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A method of digitising slides

Discussion in 'Open Discussion' started by Microbial, Apr 13, 2016.

  1. Microbial

    Microbial New to Mu-43

    8
    Jul 9, 2015
    Prompted by a couple of other posts on here, I just thought I would share my method of photographing my family's large collection of 35mm slides (and a few 126 slides too).

    The method has gone through several evolutions (the history of which I won't bore you with) and I think I've reached the point where I can't improve any further without significant expenditure.

    Key to the set up is this small battery-powered slide viewer: http://www.amazon.co.uk/MEDALight-Viewer-SV-4-viewing-slides/dp/B009HRJGQ6/ref=sr_1_8?ie=UTF8&qid=1460400874&sr=8-8&keywords=slide+viewer

    It had a plastic film on the front which goes over the slide to keep it in place, but I removed that so that there was a direct view of the slide.

    Then I made a wooden jig to hold the viewer at the optimum distance from the camera. It is adjustable for reach and tilt and the viewer is held on tightly with an elastic band. The jig is then bound to the column of the tripod with elastic bands and velcro. See photo.

    The camera is a Panasonic G2 and the lens is the Olympus 60mm macro. I also use a wireless shutter release to reduce shake and speed things up a bit.

    Once everything is in place a certain amount of micro adjustments are needed. I set the camera to 3:2 ratio to match the slides and then frame it so that the edges of the slide mount are just visible. Slides mounts do vary a little, so some types will show more mount than others, but this is cropped out later. Time spent getting everything straight and square is important, and once done it doesn't move.

    I then set the white balance with no slide in the viewer, and reset it a few times during the photographing as the colour of the viewer changes a little as the batteries run down. There comes a point of course where the batteries need replacing, but one pair will do several hundred slides.

    I use aperture priority and f8 as this is probably about the optimum for this lens.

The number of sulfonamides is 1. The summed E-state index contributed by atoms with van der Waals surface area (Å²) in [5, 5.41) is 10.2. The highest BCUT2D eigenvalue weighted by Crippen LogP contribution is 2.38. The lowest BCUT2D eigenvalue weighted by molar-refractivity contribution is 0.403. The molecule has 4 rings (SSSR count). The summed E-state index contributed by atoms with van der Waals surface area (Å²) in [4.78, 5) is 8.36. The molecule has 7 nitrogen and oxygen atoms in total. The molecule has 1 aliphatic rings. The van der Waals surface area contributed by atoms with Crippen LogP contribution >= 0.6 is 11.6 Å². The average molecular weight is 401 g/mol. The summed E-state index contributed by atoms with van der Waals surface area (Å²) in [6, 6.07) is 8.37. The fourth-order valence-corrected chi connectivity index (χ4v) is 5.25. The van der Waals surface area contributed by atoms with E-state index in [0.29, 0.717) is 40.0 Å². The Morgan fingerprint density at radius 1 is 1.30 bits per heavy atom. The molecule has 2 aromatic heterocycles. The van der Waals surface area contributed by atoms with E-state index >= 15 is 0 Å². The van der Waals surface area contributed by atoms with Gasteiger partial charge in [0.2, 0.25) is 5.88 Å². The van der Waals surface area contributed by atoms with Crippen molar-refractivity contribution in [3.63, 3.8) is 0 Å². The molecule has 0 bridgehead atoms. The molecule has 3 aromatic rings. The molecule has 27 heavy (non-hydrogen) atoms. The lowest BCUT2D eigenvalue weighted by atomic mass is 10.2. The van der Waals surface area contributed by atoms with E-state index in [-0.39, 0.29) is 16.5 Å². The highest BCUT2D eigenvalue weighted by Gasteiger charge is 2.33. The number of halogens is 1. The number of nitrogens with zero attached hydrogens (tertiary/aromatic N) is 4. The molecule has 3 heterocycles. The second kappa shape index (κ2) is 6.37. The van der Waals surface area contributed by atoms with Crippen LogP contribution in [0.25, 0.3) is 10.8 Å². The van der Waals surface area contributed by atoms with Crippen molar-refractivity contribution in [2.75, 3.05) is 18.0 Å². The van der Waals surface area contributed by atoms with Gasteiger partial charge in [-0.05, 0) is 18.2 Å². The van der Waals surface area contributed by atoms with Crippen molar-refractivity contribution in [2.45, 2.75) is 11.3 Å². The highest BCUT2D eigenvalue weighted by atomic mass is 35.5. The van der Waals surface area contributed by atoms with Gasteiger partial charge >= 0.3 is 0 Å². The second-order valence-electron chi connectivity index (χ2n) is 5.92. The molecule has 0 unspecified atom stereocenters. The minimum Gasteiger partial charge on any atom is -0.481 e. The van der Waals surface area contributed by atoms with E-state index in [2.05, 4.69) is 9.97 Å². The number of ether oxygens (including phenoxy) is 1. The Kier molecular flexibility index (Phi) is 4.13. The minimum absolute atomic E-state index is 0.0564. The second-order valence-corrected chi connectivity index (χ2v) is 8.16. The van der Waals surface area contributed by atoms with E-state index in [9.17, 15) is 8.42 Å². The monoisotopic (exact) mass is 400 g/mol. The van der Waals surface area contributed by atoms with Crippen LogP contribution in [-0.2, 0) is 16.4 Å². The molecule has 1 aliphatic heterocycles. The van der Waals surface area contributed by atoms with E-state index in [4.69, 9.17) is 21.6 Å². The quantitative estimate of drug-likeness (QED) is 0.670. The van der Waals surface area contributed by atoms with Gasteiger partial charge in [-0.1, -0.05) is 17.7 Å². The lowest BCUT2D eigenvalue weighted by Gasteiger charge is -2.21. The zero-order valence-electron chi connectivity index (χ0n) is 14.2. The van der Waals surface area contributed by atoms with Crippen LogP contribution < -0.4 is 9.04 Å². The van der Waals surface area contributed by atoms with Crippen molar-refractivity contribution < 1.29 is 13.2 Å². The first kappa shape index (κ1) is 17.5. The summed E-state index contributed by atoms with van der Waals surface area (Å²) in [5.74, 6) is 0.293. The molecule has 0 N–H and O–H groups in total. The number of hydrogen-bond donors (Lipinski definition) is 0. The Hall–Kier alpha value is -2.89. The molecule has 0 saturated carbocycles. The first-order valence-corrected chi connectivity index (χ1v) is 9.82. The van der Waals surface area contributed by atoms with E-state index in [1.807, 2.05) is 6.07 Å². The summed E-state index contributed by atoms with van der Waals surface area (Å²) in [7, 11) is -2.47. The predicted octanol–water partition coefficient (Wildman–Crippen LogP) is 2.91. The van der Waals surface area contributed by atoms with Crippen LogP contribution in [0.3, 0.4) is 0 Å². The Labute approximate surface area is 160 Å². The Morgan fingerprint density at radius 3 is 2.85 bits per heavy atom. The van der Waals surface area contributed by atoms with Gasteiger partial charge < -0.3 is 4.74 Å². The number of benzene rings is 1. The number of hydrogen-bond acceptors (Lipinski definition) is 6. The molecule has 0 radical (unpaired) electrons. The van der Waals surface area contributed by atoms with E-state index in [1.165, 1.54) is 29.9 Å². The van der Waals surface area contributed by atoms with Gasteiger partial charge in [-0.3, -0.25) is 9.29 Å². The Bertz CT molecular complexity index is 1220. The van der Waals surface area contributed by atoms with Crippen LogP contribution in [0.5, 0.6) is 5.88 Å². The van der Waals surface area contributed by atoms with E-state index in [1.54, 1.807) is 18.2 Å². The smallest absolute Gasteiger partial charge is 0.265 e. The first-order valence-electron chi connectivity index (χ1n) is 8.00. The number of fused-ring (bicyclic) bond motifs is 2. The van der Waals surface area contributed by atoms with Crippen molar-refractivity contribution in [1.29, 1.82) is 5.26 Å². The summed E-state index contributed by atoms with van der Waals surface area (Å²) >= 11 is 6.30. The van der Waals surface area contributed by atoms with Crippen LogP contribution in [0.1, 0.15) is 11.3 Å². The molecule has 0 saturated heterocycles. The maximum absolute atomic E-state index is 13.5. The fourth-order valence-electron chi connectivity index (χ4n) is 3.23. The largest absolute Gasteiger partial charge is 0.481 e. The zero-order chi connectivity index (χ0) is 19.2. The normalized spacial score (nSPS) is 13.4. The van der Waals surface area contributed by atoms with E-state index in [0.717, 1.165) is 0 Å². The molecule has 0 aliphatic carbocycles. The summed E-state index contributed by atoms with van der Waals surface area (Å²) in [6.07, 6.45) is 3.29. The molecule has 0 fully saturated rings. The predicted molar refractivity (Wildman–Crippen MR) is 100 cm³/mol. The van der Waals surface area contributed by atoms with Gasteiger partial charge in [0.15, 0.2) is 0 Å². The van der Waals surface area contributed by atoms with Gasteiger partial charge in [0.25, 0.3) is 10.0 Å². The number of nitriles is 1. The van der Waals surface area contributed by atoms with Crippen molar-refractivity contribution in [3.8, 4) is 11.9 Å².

That's it. Use a dimly lit room, put a slide in the viewer, take a photo, replace slide, take another photo. Each cycle takes around 6 seconds, some dark slides need very long exposures however.

    I’m sure everyone will have their own opinion and preference on post-processing, but I use RawTherapee and in most cases all that is necessary is a crop and auto white balance correction. Some slides need more work than others of course, and it's up to you how much time is spent on each one, depending on its importance.

    The taking process is so quick that I’ve not been selective and am photographing all the slides I have. I found it is worth photographing apparently blank slides too as it's sometimes been possible to bring up a faint image. Consulting the histogram of these show where there may be something lurking.

    Finally, if you are considering digitising your slides (or indeed negatives), then do it now. Even some of my relatively recent 20 year old slides are deteriorating.

    P2241135.JPG
     
    Last edited: Apr 13, 2016
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  2. pellicle

    pellicle Mu-43 All-Pro

    Feb 10, 2010
    Southport, OzTrailEYa
    pellicle
    btw (if you mean us) the examination is going well
     
  3. siftu

    siftu Mu-43 Top Veteran

    634
    Mar 26, 2015
    Bay Area, CA
    siftu
    I have been doing something similar but for negatives. I am using the em5ii with high res mode and the 12-40mm at around 35mm (almost fills the frame). I'm still working on getting the exact color for my LR preset but its close to the prints. I'm getting images at least 5800x3880 which is 22.5Mp. I had to spend $13 on the film holder but I had everything else.